Secondly, the gold market often exhibits a trading pattern where it will not react aggressively to economic data releases, but will when the Fed acknowledges the data and confirms its intended reaction to the change. These past few weeks have been a classic example of this. We had US non-farm payrolls coming in at a solid +175k, which only sparked a minor reaction in gold. Then we had the Fed coming out and saying that due to the solid economic data they were indeed looking at tapering QE, which sparked a $100 fall in gold prices. This is an important feature of the gold market that should be noted for those trading the yellow metal since it creates potentially lucrative opportunities. We added to our short position on gold after the employment data, since we knew that it was bearish for gold prices, even if the fall was going to be somewhat delayed.
The Next Support is..
Let us take a look at the technical drivers of gold at the moment. It appears that every time gold prices take another leg lower, various perma-bulls are on the wires saying "Well the next support is $XYZ, so the downside is limited from here".
First it was $1620, then $1550, then $1475, $1425, $1350, $1310.. hold on we are now more than $300 lower than the first support levels that were meant to provide limited downside!
Not to mention that all those support levels are now resistance, so forget the downside being the limited, the upside for gold prices is surely extremely limited given the myriad of former support levels that are now providing resistance to the topside.
We have acknowledged these support levels, and often taken profit on short positions as gold reached various support levels. However we knew that with the bearish momentum both technically and fundamentally, it was always a matter of when, not if gold broke down through the next support - as we pointed out two weeks ago with regard to the $1350 support.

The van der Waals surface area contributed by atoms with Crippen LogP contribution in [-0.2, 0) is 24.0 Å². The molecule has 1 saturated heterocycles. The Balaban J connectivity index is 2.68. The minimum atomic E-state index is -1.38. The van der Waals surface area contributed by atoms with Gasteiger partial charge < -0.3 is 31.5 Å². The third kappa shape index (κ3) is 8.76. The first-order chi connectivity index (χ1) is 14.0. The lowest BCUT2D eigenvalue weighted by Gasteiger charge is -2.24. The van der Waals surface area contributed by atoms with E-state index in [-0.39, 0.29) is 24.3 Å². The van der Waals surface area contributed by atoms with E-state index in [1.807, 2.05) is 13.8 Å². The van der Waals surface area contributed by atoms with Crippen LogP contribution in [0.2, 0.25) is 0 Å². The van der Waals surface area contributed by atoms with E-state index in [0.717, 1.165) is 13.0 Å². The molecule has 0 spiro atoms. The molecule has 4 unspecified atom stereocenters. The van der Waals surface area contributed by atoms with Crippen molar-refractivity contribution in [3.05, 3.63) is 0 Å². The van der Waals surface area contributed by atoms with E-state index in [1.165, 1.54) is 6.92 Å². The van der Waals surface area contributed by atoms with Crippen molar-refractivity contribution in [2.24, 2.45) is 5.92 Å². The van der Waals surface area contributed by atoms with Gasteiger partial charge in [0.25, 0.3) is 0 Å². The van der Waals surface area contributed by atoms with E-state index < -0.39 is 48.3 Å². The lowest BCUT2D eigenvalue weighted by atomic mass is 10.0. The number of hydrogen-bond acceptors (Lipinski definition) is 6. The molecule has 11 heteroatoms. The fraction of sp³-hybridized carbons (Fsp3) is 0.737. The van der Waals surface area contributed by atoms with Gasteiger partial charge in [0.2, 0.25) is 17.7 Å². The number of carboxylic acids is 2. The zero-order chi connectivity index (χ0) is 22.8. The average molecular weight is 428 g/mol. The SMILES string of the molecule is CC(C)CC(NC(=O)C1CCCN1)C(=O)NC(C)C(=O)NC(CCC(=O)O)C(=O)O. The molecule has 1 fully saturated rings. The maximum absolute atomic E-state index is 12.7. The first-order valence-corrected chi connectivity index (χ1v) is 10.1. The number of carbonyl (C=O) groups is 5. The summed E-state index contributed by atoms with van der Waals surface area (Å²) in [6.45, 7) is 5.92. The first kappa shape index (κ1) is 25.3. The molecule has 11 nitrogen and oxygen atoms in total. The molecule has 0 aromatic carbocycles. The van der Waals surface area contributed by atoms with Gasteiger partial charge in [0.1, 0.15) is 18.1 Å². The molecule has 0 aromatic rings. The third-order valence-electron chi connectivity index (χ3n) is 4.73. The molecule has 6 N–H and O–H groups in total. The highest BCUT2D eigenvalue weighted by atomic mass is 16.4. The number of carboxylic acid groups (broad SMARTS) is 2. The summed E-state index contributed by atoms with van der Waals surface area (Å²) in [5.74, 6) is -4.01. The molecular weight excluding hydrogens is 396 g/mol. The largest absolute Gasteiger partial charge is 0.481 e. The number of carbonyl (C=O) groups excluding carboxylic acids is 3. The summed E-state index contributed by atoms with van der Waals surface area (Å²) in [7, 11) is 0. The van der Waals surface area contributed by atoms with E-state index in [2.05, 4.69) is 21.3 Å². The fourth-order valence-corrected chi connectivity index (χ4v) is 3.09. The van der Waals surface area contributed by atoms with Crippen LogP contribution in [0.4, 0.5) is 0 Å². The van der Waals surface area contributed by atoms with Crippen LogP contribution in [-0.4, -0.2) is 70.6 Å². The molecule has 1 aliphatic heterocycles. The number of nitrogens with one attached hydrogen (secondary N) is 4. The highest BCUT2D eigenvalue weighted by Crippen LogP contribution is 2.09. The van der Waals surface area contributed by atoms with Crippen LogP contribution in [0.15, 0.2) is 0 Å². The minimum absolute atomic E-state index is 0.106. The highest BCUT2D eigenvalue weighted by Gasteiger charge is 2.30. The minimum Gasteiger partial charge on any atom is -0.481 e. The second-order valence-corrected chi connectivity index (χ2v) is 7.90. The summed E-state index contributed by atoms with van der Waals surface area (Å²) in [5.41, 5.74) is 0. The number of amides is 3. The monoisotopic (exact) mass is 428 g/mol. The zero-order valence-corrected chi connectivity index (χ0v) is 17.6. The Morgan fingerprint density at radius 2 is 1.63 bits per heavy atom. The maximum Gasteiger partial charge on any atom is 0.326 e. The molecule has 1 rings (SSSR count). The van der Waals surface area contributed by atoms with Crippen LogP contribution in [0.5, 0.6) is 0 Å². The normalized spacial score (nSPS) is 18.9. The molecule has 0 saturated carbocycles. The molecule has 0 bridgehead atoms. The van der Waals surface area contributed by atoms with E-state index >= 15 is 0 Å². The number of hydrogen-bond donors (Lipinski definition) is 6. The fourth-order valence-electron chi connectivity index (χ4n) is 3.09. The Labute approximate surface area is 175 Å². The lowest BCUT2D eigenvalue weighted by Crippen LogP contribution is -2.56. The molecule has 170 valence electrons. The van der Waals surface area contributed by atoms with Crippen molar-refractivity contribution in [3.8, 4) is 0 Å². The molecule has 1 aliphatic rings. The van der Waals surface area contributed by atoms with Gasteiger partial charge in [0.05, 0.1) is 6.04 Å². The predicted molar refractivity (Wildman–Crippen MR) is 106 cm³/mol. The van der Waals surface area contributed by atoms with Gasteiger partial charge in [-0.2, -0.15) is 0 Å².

It's a similar story with silver, with the optimum trading strategy being to fade rallies and add to shorts on any strength. Silver has support around $20, and resistance at $22, so if it can rally above $21 then it becomes an attractive short and we will probably looking to place short trades at those levels. In our view silver prices are heading to teens over the next few months, potentially sooner.
In terms of how to execute short trades, we prefer being outright short or selling call spreads instead of buying put options. Volatility has been higher in gold, as the chart below shows, and this pushes up the prices of options, since an option price increases with the volatility of the underlying asset.
By being outright short (with no options involved) we can avoid paying this premium and by selling call spreads we can not only take advantage of a fall in gold prices, but also a decrease in the market volatility.
Last One Out The Mine, Please Turn Off The Lights
The mining stocks have put in an appalling performance this year, halving in price. They are still not a buy here; regardless of how "cheap" they make look on numerous metrics. While there is still a strong chance of significantly lower gold prices, this sector should be avoided completely.